“Nietzsche is our only hope,” says Dorothee Berthold, who heads an association founded to spare the town of 600 people the fate of several others along a brown coal deposit stretching south of Leipzig. Last October, all 59 residents of nearby Heuersdorf were forced to pack up and leave after exhausting all legal means to stop excavations by US-owned mining house Mibrag.
Their plight briefly received worldwide attention because the 750-year-old church of Heuersdorf was lifted from its foundations, packed into a cradle of wooden supports and moved 12 kilometres (seven miles) to its new home in Borna. Nietzsche and his relatives lie buried next to another historic church in Röcken.
The local pastor, Joachim Salomon, believes it would be “a cultural shame” to exhume the philosopher from beneath his granite and pink marble tombstone and move his remains to make way for a mine. Salomon says he and other residents of Röcken are all the more angry because the mines in the region are being dug to excavate brown coal that will be used to fire atmosphere polluting power plants as Germany phases out nuclear power.
“It is an energy source of the past,” said the pastor.
A 39-year-old resident who would only give his name as Ralf O, said he does not want his hometown to be turned into a mine that “will only help to make the planet overheat a little more still,” adding “Nietzsche will save us.”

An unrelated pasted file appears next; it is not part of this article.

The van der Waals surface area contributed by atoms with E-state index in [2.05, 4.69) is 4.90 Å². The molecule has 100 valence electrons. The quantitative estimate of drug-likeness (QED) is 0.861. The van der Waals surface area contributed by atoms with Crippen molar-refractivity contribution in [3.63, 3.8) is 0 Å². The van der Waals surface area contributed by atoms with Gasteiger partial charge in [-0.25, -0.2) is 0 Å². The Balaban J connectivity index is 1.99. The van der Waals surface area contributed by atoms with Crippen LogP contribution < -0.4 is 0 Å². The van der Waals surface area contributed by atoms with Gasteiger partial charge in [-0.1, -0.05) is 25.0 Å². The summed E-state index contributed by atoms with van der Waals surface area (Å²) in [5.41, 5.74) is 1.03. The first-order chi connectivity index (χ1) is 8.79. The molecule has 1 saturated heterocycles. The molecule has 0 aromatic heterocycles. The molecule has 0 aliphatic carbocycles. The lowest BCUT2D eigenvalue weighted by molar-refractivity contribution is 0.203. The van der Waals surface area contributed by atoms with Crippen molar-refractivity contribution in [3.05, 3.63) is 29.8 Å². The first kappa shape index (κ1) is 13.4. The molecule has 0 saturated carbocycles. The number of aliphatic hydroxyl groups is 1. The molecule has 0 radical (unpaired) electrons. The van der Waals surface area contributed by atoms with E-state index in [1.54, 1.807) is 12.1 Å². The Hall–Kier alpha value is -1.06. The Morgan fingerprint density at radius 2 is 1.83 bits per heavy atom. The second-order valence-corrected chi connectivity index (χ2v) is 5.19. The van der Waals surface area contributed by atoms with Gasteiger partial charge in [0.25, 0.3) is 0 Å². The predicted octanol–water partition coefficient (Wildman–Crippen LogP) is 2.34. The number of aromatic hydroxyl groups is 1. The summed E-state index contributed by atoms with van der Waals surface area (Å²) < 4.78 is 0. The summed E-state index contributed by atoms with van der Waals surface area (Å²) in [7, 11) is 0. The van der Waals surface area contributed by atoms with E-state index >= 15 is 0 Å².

But like many others, he admits that for a long time he knew little about the philosopher who penned “Beyond Good and Evil” and famously declared “God is dead.” During communist times, Nietzsche’s legacy was deliberately ignored by the East German regime who accused him of contributing to the rise of Nazi dictator Adolf Hitler through his work “The Will to Power,” published posthumously, and his concept of the “Übermensch” or super human.
After the fall of the Berlin Wall, tourist authorities were slow to rediscover Röcken’s biggest selling point. “Some tourist guides still simply ignore the subject!” said Hans-Juergen Moehring, a visitor who came to see the church where Nietzsche, the son of a Lutherian pastor, was baptized and the house where he lived until the age of five.
There is a small museum next to the house which receives some 1,500 visitors annually.
Another visitor called Hans who came from Frankfurt to pay his respects at Nietzsche’s grave, said he was less perturbed by the prospect of moving it. “The philosopher’s thoughts will endure,” he told AFP.
Not all Röcken residents see a future mining project as a disaster. Claudia Hempel, who has worked in Röcken as a shop assistant for 10 years, said Mibrag is a major job creator in the region and people should welcome the opportunities a new mining development will bring in economically depressed east Germany.
“This region is economically weak. Mibrag employs a lot of people, so really, this should be seen as a stroke of luck,” she said.
Berthold said 30 percent of the land in and around Röcken is farmland that is no longer cultivated and the owners would be happy to move elsewhere if they were paid compensation.
Others who still live in the houses in which they were born cannot imagine a future elsewhere. “Our whole life, is here,” said Heidrun Kaiser, 54.
For the moment, nobody is sure what will happen as Mibrag is still carrying out tests to determine the quality of the brown coal deposits that run beneath Röcken. A Mibrag spokeswoman said the first results are expected this summer.
“We can understand that nobody wants to leave their homes. If we decide to go ahead, our aim would be to start in 2025. But we need about 15 years to get all the necessary authorisation. A lot of things could happen,” she said.
Some residents hope that the company will discover that the coal deposits are water-logged and too salty – the reasons why the Nietzsche-hating East German state never bothered to mine here.